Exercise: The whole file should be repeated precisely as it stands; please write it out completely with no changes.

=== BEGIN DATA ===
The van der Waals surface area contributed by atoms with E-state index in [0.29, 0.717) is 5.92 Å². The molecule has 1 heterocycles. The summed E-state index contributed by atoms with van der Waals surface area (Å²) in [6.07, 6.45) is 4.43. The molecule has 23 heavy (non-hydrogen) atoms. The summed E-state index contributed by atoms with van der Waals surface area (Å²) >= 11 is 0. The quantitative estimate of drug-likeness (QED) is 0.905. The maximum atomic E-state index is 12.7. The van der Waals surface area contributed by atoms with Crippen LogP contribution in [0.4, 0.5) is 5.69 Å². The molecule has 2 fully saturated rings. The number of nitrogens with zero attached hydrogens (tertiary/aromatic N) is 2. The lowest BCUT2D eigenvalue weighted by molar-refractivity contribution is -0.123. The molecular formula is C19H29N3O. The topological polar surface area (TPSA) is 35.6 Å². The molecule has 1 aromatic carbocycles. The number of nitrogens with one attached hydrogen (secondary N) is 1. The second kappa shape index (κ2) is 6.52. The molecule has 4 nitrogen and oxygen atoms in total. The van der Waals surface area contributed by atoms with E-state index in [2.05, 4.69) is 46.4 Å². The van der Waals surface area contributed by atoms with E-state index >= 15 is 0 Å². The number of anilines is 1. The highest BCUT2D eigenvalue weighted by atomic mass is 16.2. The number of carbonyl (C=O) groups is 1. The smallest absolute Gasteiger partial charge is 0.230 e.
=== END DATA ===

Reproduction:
The van der Waals surface area contributed by atoms with E-state index in [0.29, 0.717) is 5.92 Å². The molecule has 1 heterocycles. The summed E-state index contributed by atoms with van der Waals surface area (Å²) in [6.07, 6.45) is 4.43. The molecule has 23 heavy (non-hydrogen) atoms. The summed E-state index contributed by atoms with van der Waals surface area (Å²) >= 11 is 0. The quantitative estimate of drug-likeness (QED) is 0.905. The maximum atomic E-state index is 12.7. The van der Waals surface area contributed by atoms with Crippen LogP contribution in [0.4, 0.5) is 5.69 Å². The molecule has 2 fully saturated rings. The number of nitrogens with zero attached hydrogens (tertiary/aromatic N) is 2. The lowest BCUT2D eigenvalue weighted by molar-refractivity contribution is -0.123. The molecular formula is C19H29N3O. The topological polar surface area (TPSA) is 35.6 Å². The molecule has 1 aromatic carbocycles. The number of nitrogens with one attached hydrogen (secondary N) is 1. The second kappa shape index (κ2) is 6.52. The molecule has 4 nitrogen and oxygen atoms in total. The van der Waals surface area contributed by atoms with E-state index in [2.05, 4.69) is 46.4 Å². The van der Waals surface area contributed by atoms with E-state index >= 15 is 0 Å². The number of anilines is 1. The highest BCUT2D eigenvalue weighted by atomic mass is 16.2. The number of carbonyl (C=O) groups is 1. The smallest absolute Gasteiger partial charge is 0.230 e.